... LOL I loved that!marinating in pharmaceutical agents
Bromley wrote:One of the ways they will test for effectiveness is to measure if the drugs slow down the shrinkage to our brains (caused by MS)! And they wonder why I don't sleep well at night!
….locally synthesized PROG are likely to play an important role in the viability of neurons and in the formation of myelin sheaths.
Local synthesis of PROG in the brain and the neuroprotective and promyelinating effects of this neurosteroid offer interesting therapeutic possibilities for the prevention and treatment of neurodegenerative diseases, for accelerating regenerative processes and for preserving cognitive functions during aging.
Our findings suggest that PROG enhancement of endogenous neuronal BDNF could provide a trophic environment within the lesioned spinal cord and might be part of the PROG activated-pathways to provide neuroprotection.
Among the family of steroidal molecules, only estrogens have the capability of preventing neuronal cell death caused by increased oxidative burden.
Thus, our view of the role of estrogen in neural function must be broadened to include not only its function in neuroendocrine regulation and reproductive behaviors, but also to include a direct protective role in response to degenerative disease or injury. Estrogen may play this protective role through several routes. Key among these are estrogen dependent alterations in cell survival, axonal sprouting, regenerative responses, enhanced synaptic transmission and enhanced neurogenesis.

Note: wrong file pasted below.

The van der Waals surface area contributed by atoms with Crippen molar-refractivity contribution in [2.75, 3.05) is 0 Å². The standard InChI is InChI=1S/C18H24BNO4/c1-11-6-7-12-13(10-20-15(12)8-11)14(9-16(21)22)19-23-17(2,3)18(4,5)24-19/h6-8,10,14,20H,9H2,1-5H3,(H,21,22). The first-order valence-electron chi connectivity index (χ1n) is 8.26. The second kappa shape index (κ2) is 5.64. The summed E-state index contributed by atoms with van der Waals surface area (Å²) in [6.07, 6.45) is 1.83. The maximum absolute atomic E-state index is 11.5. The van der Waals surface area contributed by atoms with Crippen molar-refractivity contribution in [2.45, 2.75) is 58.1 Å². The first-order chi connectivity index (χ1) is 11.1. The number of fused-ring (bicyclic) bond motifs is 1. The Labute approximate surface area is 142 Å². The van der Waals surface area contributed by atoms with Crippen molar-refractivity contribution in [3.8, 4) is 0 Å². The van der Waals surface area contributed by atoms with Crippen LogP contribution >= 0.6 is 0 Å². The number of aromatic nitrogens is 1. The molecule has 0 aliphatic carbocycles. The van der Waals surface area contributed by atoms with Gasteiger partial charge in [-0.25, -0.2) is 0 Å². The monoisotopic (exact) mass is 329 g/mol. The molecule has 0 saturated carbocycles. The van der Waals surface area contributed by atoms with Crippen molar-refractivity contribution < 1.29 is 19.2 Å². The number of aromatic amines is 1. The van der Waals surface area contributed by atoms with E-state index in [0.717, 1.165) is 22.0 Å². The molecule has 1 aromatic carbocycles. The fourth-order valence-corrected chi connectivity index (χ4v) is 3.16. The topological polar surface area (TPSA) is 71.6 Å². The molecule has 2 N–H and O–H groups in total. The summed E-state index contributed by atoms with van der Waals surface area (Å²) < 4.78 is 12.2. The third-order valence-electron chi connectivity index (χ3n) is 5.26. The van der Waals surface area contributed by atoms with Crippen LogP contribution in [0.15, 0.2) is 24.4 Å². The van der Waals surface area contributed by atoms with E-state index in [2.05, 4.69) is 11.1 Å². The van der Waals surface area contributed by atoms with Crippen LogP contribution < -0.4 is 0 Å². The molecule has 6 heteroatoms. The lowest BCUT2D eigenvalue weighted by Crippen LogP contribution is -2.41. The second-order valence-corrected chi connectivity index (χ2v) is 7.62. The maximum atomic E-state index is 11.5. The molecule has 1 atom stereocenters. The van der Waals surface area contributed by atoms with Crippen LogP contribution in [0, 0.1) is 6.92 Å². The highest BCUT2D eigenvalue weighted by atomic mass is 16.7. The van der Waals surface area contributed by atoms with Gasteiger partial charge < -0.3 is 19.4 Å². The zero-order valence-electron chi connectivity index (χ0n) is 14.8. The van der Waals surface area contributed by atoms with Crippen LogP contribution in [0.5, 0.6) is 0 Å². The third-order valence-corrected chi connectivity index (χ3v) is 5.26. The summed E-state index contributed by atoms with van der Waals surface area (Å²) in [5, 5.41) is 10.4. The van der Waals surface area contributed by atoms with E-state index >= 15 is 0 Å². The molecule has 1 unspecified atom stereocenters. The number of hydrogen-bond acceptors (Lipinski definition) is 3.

An accumulating body of evidence clearly establishes that estradiol is a potent neuroprotective and neurotrophic factor in the adult
Although data from human studies remains highly controversial, a large body of research findings suggests that this hormone plays a pivotal role in retarding and preventing the formation of neurodegenerative diseases through its receptor.
This study demonstrates that activation of either ERalpha or ERbeta can result in neuroprotection and that activation of the MAPK pathway is an important part of the neuroprotective mechanism.
Using three indicators of neuronal viability and survival, we demonstrated that both the ERalpha selective agonist PPT and the ERbeta selective agonist DPN protected hippocampal neurons against glutamate-induced cell death in a dose-dependent manner,
As ERbeta is highly expressed in the brain and has little or no expression in the breast or uterus, discovery and design of ERbeta selective molecules could provide a strategy for activating the beneficial effects of estrogen in the brain without activating untoward effects of estrogen in reproductive organs.
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